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‘No Man’s Sky’ Developer Claims It Was Hacked After Tweet Calls Game ‘A Mistake’

After the debacle that was the No Man’s Sky release, developer Hello Games went silent on Twitter for a month until Friday:

nomansskymistaketweet

The tweet appeared on the official Hello Games Twitter account Friday. The message was removed almost immediately, and @hellogames‘ account went private. The first assumption among consumers and media alike were that they’d been hacked. Were they? Well, that’s where things get dicey.

Forbes’ Erik Kain attempted to find answers in regards to the rogue message, and one of the very few that received any sort of response. Unfortunately, those responses are as confusing as the event that spawned them.

Some outlets were told, “The tweet came from a disgruntled employee. We’re currently trying to solve the issue internally.” The statement sent to Mashable was reportedly signed by studio head Sean Murray, but most weren’t. Polygon’s allegedly featured Sean Murray taking personal credit for the tweet, because “[they] have not been coping well.”

More recently, Murray attempted damage control with a joke.

He followed up by making a nebulous tie between the events of the morning and — maybe? — the LinkedIn hack of 2012.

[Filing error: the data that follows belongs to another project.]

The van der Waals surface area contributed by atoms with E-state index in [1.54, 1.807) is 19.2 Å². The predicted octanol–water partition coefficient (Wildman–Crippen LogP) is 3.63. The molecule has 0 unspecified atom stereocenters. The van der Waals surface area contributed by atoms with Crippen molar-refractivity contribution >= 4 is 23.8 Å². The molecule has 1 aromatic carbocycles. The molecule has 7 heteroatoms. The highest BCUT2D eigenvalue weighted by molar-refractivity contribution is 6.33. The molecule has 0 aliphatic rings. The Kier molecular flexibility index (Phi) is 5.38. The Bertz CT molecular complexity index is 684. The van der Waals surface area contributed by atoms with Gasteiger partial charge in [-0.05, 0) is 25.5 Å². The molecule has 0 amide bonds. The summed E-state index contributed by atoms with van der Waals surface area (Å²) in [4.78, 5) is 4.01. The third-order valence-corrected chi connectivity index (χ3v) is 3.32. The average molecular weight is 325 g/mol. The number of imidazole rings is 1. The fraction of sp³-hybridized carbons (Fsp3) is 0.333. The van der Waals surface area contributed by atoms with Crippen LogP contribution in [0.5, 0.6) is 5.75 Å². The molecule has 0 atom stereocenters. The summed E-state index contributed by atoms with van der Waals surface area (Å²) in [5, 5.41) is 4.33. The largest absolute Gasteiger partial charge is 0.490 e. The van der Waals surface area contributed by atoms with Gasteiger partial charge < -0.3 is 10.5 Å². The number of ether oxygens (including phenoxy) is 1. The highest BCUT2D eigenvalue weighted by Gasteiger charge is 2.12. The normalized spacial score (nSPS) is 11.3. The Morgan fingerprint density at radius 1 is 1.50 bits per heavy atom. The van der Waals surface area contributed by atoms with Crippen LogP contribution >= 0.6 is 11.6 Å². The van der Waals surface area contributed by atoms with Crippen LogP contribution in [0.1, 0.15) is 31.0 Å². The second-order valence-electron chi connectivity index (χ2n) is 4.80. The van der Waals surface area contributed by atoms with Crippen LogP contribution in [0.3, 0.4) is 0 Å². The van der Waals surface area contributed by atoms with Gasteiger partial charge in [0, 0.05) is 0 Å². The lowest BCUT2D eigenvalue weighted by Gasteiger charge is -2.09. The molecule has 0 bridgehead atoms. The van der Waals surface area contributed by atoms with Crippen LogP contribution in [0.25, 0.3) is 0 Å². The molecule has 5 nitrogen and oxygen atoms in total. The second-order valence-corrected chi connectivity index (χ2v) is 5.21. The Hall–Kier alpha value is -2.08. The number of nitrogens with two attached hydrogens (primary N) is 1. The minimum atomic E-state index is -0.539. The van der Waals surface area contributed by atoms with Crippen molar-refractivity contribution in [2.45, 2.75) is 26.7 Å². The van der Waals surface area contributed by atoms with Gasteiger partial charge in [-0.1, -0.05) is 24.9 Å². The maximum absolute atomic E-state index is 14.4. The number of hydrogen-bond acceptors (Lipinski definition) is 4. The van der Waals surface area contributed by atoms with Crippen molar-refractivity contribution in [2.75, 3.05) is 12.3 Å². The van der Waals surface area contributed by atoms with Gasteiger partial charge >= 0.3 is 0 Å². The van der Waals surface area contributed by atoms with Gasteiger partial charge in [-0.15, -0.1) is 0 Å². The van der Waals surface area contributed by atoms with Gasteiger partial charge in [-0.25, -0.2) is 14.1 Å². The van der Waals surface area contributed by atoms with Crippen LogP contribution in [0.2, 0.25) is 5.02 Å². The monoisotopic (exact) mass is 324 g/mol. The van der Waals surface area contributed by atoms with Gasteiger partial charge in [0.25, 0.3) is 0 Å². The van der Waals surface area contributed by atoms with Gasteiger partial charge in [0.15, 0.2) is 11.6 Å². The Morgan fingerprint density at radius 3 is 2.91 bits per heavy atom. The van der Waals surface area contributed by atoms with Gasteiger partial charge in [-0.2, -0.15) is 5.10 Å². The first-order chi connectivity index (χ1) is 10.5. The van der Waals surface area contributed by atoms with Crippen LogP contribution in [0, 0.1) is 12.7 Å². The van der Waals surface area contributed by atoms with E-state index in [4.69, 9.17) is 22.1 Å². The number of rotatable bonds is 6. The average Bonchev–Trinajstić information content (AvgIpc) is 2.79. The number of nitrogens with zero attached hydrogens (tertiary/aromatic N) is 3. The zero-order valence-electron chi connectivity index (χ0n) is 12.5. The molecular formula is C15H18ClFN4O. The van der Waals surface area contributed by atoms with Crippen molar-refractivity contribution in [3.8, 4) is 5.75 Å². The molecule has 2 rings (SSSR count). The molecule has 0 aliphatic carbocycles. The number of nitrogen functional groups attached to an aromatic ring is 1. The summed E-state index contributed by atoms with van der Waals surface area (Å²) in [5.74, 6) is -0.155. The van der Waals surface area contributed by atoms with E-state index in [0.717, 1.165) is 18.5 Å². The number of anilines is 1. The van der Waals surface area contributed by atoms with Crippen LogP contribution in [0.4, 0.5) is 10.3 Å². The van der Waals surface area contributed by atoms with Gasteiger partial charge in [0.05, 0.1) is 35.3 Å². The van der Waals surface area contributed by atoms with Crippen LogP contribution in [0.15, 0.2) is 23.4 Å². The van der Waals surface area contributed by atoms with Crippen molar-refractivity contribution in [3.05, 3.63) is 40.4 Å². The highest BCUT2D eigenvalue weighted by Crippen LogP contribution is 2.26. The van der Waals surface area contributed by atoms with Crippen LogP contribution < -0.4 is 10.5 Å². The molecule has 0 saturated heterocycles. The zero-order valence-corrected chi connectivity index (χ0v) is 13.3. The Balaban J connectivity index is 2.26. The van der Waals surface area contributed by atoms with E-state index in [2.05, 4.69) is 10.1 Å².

And just in case things couldn’t get more awkward, we then get Murray and the official Hello Games account tweeting one another about the hack, even though they should be sitting in the same office.

So was the Twitter account hacked? That’s the story. But then, were Sean Murray and the Hello Games e-mail accounts then simultaneously hacked? Why the mixed signals to various media outlets?

More importantly, why haven’t we heard anything about what’s going on with No Man’s Sky and its team? Consumers have been waiting for some indication of where the game is going since its launch, and the closest they’ve come is some patches, sans notes, and a wildly vague update in the beginning of September.

As the No Man’s Sky team notes in that update, what matters isn’t what they say, but what they do. And yet, so far, we’ve seen very little of either. Perhaps they should have left the tweet up? If nothing else, it fairly encapsulates the sentiments of many who purchased the game.

Follow Nate Church @Get2Church on Twitter for the latest news in gaming and technology, and snarky opinions on both.

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